Something about entering the heart of winter has affected my ability to recognize what is share-worthy. I shrunk into myself just a little more and have felt somewhat unmoored, perhaps because I never really took a break. This weekend though, I am ramping up to go ice fishing with my brother upstate on a lake. I’m aching to breathe in the cold air in a wide open space and sit quietly to have that time I’ve been craving. I will revisit the still parts of myself. Somehow I have forgotten a little bit that I am in love with all things culinary and how they connect me to the very people and places I long for.
My last post seemed to resonate with people and I really took personally all of your warm responses letting me know that you do indeed want to see what’s going on in my kitchen and that, oh yes, this is something to be celebrated! The elevated dishes, the everyday concoctions, they all tell a story. No need to pass judgment or edit out the ugly meals. It really brought back the joy and excitement for me in making something new. All week I’ve returned to old classics and new experiments and remembered what I love so much about the kitchen. I returned to one of my biggest sources of joy from last year, the Jerusalem cookbook and made a really easy soup from it and, as promised, I’m sharing these wonderful herb butter escargot that showed up at my regular market over the holidays. They were delicious! I’ve combined the two for a meal since both are so simple to make.
When it’s a rushed night and I’m tired and hungry you reminded me that it still serves my purpose to share the mundane vignettes from my life and show what I actually eat as life gets in the way. When I’m working late on a case at the firm that won’t let me go, basking in the white light of the computer screen, when I’ve crushed it at the gym and have an incredible appetite that won’t wait longer than the time it takes to boil water, when I sleep in on the weekend and just barely make it from the bed to the couch or when I’m up before the sun running around to visit family and friends. These are the meals I turn to and I will share them with you. Nothing wrong with indulging and nothing wrong with the haphazard throwing together of things. Life is what you make of it.
So without further ado, check out these awesome snails. So easy, so quick, bright and acidic. You just need to find a place that sells them and some fresh herbs and butter, the salt seems to take care of itself and you’re good to go in 15 minutes. Serve with this wonderfully comforting, spicy North African inspired soup imbued with the spices from afar and where the chickpeas take center stage among the fresh watercress and spinach. So easy and so restorative. This is the kind of meal that reminds me of why I cook, why I eat and why I share. It makes me so grateful for all the people who do the same.
Herb Butter Escargot
- 1 pound escargot, in shell
- 1 stick butter, room temperature
- 1 shallot, minced
- 1 clove garlic, minced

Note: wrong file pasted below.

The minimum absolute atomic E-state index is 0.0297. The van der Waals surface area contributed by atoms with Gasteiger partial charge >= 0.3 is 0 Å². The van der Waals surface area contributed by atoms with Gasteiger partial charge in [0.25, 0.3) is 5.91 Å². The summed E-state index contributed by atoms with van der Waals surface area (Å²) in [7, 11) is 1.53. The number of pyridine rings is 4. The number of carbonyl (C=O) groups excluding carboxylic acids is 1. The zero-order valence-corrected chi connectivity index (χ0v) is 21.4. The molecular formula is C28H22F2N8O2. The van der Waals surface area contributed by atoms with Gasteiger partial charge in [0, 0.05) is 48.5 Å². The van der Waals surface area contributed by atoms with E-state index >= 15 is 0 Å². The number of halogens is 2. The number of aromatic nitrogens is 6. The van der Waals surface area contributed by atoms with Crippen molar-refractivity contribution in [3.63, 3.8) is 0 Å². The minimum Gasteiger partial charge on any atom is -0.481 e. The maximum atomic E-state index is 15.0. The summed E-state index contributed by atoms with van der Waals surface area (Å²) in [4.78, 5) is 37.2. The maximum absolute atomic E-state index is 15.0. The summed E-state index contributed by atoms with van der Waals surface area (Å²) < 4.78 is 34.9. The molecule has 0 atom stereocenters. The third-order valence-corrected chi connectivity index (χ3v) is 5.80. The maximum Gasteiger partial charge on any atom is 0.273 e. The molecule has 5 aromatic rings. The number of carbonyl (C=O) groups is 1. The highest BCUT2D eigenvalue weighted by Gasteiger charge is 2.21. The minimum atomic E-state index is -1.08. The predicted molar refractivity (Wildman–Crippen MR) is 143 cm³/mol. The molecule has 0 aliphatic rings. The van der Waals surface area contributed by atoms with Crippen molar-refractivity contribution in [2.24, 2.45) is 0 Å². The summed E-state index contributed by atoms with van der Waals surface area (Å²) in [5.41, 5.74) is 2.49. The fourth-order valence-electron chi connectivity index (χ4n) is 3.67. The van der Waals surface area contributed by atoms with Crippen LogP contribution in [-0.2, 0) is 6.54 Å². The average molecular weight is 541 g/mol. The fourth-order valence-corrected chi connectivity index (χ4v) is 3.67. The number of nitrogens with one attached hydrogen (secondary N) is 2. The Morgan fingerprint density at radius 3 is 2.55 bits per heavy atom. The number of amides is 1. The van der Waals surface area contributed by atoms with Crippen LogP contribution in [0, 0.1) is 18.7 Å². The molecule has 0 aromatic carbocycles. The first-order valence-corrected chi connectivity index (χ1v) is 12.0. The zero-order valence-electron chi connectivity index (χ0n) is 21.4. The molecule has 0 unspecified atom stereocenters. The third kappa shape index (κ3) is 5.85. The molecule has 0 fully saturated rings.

- 2 tablespoons parsley, minced
- 2 tablespoons cilantro, minced
- 2 tablespoons fresh lemon juice
- Salt and pepper
Rinse the escargot under warm water, pat shells dry with a paper towel, then set aside.
In a small mixing bowl, combine the butter, shallots, garlic, parsley, cilantro and lemon juice. Mix all ingredients well with a small spoon. Lightly season butter with salt and pepper, until desired taste is achieved.
When butter is at desired flavor, begin to scoop a small amount of herb butter in each shell of escargot.
Put the stuffed shells into the fridge and allow to sit for about 20 minutes, giving the butter enough time to solidify in shells. While the shells are in the fridge, set the oven to 350 degrees F.
When the butter is solid in the shells, remove from fridge and transfer shells into an oven-safe pan butter side up so the butter stays in the shells. If possible, avoid placing shells on a sheet tray, as we want the snails to cook in the butter as much as possible. Cook snails for 15 minutes, max.
Serve snails, in shells, on top of toasted pieces of baguette, or in a fresh tomato-based sauce.
“Jerusalem” Watercress Soup
Adapted from Yotam Ottolenghi’s watercress and chickpea soup with rosewater and ras el hanout recipe.
- 1 large carrot, peeled and cut into 1 inch piecees
- 3 tbsp olive oil
- ¾ tbsp ras el hanout
- ½ tsp ground cinnamon
- Salt to taste
- 1 cup cooked chickpeas (dried or canned)
- 1 medium onion, thinly sliced
- 1 tablespoon finely chopped fresh ginger
- 2 cups vegetable stock
- 1 head of watercress
- 1 cup spinach leaves, washed
- 2 tsp confectioner’s sugar
- 1 tsp rose water (optional)
- Greek yogurt, to serve
Heat the oven to 400F. Mix the carrot with a tablespoon of the oil, the ras el hanout, cinnamon and some salt, and spread flat in a roasting tin.Place in the oven, roast for 15 minutes, then add half the chickpeas, stir well and and cook for another 10 minutes, until the carrot is soft but still has some bite.
Meanwhile, in a large saucepan over medium heat, sauté the onion and ginger in the remaining oil for about 10 minutes, until soft and golden. Add the remaining chickpeas, stock, watercress, spinach, sugar and some salt, stir and bring to a boil. Cook for a minute or two, until the leaves wilt, then blitz in a food processor or with a handheld blender until smooth. Stir in the rose water, taste and add salt or more rose water as required.
To serve, divide the soup into four bowls and top with the hot carrot and chickpea mix, and about two teaspoons of yogurt per portion.